How to Stay Healthy: Final Words of Wisdom from Julia

December 24, 2009 at 10:27 am , by

s_womandoctorThe end of the year is a traditional time to both look back and to think about the future, but I’ve got an especially compelling reason to do that. After four years at Ladies’ Home Journal (and many more editing elsewhere) I’m leaving my job as Health Director to study for a Master of Fine Arts in creative nonfiction and write books. This is my last chance to share some things I’ve learned on this beat.

Whatever you do, keep moving. Even really elderly people get stronger if they exercise and lift light weights. Exercising improves your health in almost every situation, from high blood sugar to heart disease to lowering depression and your breast cancer risk. My New Year’s resolution is to go from twice a week to four times—we’ll see if I make it. (Don’t I have till Chinese New Year, February 14th?)

Take control of your health. If you don’t understand what the doctor says, keep asking until you do. And do go to the doctor—and the dentist. How often you need to go changes depending on your age and health history. Always come with a list of questions: Visits are short so it pays to be organized.

• Eat well, but don’t obsess about your weight. Yo-yo dieting can be worse than being a little overweight—and can leave you undernourished. Focus on good nutrition and portion control.

• Defuse when you can. Stress can undermine your health in a multitude of ways. Take some time every day to take a few deep breaths, hug someone, zone out as you watch the clouds in the sky.

Do your own research. Whether you’re trying to lose weight, control diabetes or fight asthma, go online for more information. That goes double if someone is suggesting surgery or just prescribed a new drug. My favorite place to start is the Mayo Clinic website. And don’t forget to check out our health coverage. Also visit websites from organizations that specialize in your condition, such as Susan G. Komen for the Cure for breast cancer.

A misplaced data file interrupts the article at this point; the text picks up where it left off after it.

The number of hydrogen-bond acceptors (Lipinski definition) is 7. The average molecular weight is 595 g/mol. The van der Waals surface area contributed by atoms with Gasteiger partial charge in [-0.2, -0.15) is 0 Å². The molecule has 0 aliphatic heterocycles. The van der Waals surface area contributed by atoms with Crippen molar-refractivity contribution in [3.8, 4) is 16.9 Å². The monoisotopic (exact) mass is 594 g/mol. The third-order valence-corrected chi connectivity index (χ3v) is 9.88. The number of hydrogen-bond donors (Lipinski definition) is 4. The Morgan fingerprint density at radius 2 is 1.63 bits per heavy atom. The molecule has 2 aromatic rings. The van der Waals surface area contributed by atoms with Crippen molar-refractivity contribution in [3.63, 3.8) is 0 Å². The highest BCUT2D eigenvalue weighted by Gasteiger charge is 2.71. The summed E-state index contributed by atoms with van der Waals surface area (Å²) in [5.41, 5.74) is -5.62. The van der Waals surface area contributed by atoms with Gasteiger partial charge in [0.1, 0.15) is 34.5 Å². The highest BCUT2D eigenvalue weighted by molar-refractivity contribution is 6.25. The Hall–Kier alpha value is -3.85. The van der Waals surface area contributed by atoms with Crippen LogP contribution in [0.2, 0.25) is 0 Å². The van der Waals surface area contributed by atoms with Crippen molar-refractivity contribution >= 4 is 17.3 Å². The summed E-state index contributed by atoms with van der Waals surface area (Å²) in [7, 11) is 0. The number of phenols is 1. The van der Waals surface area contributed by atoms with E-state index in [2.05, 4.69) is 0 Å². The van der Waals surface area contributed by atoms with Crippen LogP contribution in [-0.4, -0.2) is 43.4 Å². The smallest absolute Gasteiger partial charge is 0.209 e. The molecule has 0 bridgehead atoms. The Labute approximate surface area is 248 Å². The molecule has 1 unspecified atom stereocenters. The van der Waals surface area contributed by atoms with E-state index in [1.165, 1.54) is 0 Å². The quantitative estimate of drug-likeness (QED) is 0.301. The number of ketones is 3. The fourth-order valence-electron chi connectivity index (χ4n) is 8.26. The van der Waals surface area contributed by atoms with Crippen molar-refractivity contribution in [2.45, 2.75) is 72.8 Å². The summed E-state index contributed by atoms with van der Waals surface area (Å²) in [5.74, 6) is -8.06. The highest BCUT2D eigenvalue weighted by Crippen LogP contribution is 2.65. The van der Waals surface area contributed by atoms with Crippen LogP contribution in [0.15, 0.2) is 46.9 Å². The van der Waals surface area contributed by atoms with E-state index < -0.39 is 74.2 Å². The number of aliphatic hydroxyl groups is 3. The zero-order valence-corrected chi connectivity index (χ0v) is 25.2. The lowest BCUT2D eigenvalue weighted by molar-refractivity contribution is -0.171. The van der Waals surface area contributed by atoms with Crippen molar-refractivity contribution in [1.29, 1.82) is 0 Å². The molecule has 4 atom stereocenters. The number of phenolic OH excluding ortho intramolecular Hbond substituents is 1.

Find ways to save on health care You may be able to use a lower-cost physician’s assistant or dental technician. Major drug companies have programs if you can’t afford your medicine. States and cities may fund mammograms or flu shots. Hospitals can work out payment plans. See these ideas from our sister magazine, Parents.

It’s amazing how much you can help yourself. That’s the biggest lesson I’ve learned.

8 Responses to “How to Stay Healthy: Final Words of Wisdom from Julia”

  1. What fantastic advice! I want to print this out and post it on my mirror as a daily reminder! We will truly miss you and your infinite wisdom and optimism.

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  4. This is some great advice. I wanted to high five you on your bullet point about not obsessing about weight. The point about doing one’s own research is a must too, especially in this day and age where information is fast and frenzied. We must learn to not accept the first thing that pops up on the “google” and do some research from varied sources.

  5. ” whatever you do kep moving” …. it’s a great rule.This is what is keeping me active and fit

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  8. It’s not usually easy to stay beneficial, but surrounding myself with good mates as well as a suportive loved ones generally causes it to be less difficult. I remind myself regularly that every day is usually a present, and we’re fortunate to wake up each and every early morning and acquire piece in it…